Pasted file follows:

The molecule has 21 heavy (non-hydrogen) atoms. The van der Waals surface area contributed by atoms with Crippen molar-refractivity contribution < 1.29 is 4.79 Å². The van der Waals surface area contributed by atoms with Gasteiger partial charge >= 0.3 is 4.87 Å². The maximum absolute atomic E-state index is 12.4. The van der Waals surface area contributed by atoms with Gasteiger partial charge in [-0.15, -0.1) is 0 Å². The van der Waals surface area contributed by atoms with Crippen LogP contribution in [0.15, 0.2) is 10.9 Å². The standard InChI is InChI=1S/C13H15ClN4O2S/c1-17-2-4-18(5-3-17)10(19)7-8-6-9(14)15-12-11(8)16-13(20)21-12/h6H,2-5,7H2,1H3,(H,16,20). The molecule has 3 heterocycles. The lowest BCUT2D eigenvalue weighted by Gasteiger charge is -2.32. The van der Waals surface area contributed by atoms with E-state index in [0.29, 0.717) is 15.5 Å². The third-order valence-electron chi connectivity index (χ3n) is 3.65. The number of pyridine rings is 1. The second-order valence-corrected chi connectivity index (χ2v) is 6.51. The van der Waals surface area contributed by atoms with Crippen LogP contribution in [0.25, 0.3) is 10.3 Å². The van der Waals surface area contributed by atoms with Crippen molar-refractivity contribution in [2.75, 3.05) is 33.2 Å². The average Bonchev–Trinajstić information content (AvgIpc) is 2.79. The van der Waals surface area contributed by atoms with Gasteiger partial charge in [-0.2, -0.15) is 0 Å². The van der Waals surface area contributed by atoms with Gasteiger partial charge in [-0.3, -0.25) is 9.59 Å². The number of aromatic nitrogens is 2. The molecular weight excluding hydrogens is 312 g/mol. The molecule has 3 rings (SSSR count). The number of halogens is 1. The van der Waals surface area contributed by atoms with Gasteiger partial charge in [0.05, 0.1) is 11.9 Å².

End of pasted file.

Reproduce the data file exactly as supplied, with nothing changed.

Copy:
The molecule has 21 heavy (non-hydrogen) atoms. The van der Waals surface area contributed by atoms with Crippen molar-refractivity contribution < 1.29 is 4.79 Å². The van der Waals surface area contributed by atoms with Gasteiger partial charge >= 0.3 is 4.87 Å². The maximum absolute atomic E-state index is 12.4. The van der Waals surface area contributed by atoms with Gasteiger partial charge in [-0.15, -0.1) is 0 Å². The van der Waals surface area contributed by atoms with Crippen LogP contribution in [0.15, 0.2) is 10.9 Å². The standard InChI is InChI=1S/C13H15ClN4O2S/c1-17-2-4-18(5-3-17)10(19)7-8-6-9(14)15-12-11(8)16-13(20)21-12/h6H,2-5,7H2,1H3,(H,16,20). The molecule has 3 heterocycles. The lowest BCUT2D eigenvalue weighted by Gasteiger charge is -2.32. The van der Waals surface area contributed by atoms with E-state index in [0.29, 0.717) is 15.5 Å². The third-order valence-electron chi connectivity index (χ3n) is 3.65. The number of pyridine rings is 1. The second-order valence-corrected chi connectivity index (χ2v) is 6.51. The van der Waals surface area contributed by atoms with Crippen LogP contribution in [0.25, 0.3) is 10.3 Å². The van der Waals surface area contributed by atoms with Crippen molar-refractivity contribution in [2.75, 3.05) is 33.2 Å². The average Bonchev–Trinajstić information content (AvgIpc) is 2.79. The van der Waals surface area contributed by atoms with Gasteiger partial charge in [-0.2, -0.15) is 0 Å². The van der Waals surface area contributed by atoms with Gasteiger partial charge in [-0.3, -0.25) is 9.59 Å². The number of aromatic nitrogens is 2. The molecular weight excluding hydrogens is 312 g/mol. The molecule has 3 rings (SSSR count). The number of halogens is 1. The van der Waals surface area contributed by atoms with Gasteiger partial charge in [0.05, 0.1) is 11.9 Å².